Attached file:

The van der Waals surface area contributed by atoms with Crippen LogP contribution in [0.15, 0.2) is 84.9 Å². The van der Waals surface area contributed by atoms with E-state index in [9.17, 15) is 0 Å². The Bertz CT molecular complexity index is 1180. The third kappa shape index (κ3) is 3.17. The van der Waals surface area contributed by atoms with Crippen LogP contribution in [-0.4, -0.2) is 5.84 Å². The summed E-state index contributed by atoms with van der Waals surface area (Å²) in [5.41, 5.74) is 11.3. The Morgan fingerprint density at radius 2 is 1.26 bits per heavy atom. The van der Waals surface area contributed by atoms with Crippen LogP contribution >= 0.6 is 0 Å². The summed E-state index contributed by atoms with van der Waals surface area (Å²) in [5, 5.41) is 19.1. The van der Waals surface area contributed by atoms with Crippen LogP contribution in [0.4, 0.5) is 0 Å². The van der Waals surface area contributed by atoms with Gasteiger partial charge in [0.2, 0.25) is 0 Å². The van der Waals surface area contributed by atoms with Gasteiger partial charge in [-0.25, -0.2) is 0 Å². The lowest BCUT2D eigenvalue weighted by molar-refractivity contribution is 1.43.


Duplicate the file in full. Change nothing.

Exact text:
The van der Waals surface area contributed by atoms with Crippen LogP contribution in [0.15, 0.2) is 84.9 Å². The van der Waals surface area contributed by atoms with E-state index in [9.17, 15) is 0 Å². The Bertz CT molecular complexity index is 1180. The third kappa shape index (κ3) is 3.17. The van der Waals surface area contributed by atoms with Crippen LogP contribution in [-0.4, -0.2) is 5.84 Å². The summed E-state index contributed by atoms with van der Waals surface area (Å²) in [5.41, 5.74) is 11.3. The Morgan fingerprint density at radius 2 is 1.26 bits per heavy atom. The van der Waals surface area contributed by atoms with Crippen LogP contribution >= 0.6 is 0 Å². The summed E-state index contributed by atoms with van der Waals surface area (Å²) in [5, 5.41) is 19.1. The van der Waals surface area contributed by atoms with Crippen LogP contribution in [0.4, 0.5) is 0 Å². The van der Waals surface area contributed by atoms with Gasteiger partial charge in [0.2, 0.25) is 0 Å². The van der Waals surface area contributed by atoms with Gasteiger partial charge in [-0.25, -0.2) is 0 Å². The lowest BCUT2D eigenvalue weighted by molar-refractivity contribution is 1.43.